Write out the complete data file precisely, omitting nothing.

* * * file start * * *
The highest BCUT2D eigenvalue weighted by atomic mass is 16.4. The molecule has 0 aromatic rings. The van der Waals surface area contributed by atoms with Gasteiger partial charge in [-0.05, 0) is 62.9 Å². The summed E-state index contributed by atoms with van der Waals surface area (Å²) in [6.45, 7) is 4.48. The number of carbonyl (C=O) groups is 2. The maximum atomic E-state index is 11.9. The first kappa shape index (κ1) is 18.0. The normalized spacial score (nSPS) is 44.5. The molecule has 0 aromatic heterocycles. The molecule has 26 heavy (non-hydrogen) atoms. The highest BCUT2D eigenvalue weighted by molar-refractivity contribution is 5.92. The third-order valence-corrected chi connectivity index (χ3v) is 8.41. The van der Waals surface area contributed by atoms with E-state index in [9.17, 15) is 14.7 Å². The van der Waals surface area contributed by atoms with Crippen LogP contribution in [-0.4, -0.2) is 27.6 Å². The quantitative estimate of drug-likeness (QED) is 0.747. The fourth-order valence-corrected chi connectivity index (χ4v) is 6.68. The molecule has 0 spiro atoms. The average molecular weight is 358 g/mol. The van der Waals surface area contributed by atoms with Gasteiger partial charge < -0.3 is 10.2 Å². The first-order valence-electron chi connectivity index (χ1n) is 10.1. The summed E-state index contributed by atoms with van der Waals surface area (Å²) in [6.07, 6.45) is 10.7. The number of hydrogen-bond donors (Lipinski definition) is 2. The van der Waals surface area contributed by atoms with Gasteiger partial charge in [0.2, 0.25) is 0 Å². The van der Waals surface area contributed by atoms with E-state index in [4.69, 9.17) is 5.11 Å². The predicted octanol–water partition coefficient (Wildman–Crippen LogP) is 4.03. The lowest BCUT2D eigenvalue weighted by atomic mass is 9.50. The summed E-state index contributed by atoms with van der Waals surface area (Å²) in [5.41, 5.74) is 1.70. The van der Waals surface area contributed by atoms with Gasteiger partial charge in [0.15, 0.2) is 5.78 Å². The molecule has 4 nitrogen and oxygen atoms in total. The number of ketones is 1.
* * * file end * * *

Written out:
The highest BCUT2D eigenvalue weighted by atomic mass is 16.4. The molecule has 0 aromatic rings. The van der Waals surface area contributed by atoms with Gasteiger partial charge in [-0.05, 0) is 62.9 Å². The summed E-state index contributed by atoms with van der Waals surface area (Å²) in [6.45, 7) is 4.48. The number of carbonyl (C=O) groups is 2. The maximum atomic E-state index is 11.9. The first kappa shape index (κ1) is 18.0. The normalized spacial score (nSPS) is 44.5. The molecule has 0 aromatic heterocycles. The molecule has 26 heavy (non-hydrogen) atoms. The highest BCUT2D eigenvalue weighted by molar-refractivity contribution is 5.92. The third-order valence-corrected chi connectivity index (χ3v) is 8.41. The van der Waals surface area contributed by atoms with E-state index in [9.17, 15) is 14.7 Å². The van der Waals surface area contributed by atoms with Crippen LogP contribution in [-0.4, -0.2) is 27.6 Å². The quantitative estimate of drug-likeness (QED) is 0.747. The fourth-order valence-corrected chi connectivity index (χ4v) is 6.68. The molecule has 0 spiro atoms. The average molecular weight is 358 g/mol. The van der Waals surface area contributed by atoms with Gasteiger partial charge < -0.3 is 10.2 Å². The first-order valence-electron chi connectivity index (χ1n) is 10.1. The summed E-state index contributed by atoms with van der Waals surface area (Å²) in [6.07, 6.45) is 10.7. The number of hydrogen-bond donors (Lipinski definition) is 2. The van der Waals surface area contributed by atoms with Gasteiger partial charge in [0.2, 0.25) is 0 Å². The van der Waals surface area contributed by atoms with E-state index in [4.69, 9.17) is 5.11 Å². The predicted octanol–water partition coefficient (Wildman–Crippen LogP) is 4.03. The lowest BCUT2D eigenvalue weighted by atomic mass is 9.50. The summed E-state index contributed by atoms with van der Waals surface area (Å²) in [5.41, 5.74) is 1.70. The van der Waals surface area contributed by atoms with Gasteiger partial charge in [0.15, 0.2) is 5.78 Å². The molecule has 4 nitrogen and oxygen atoms in total. The number of ketones is 1.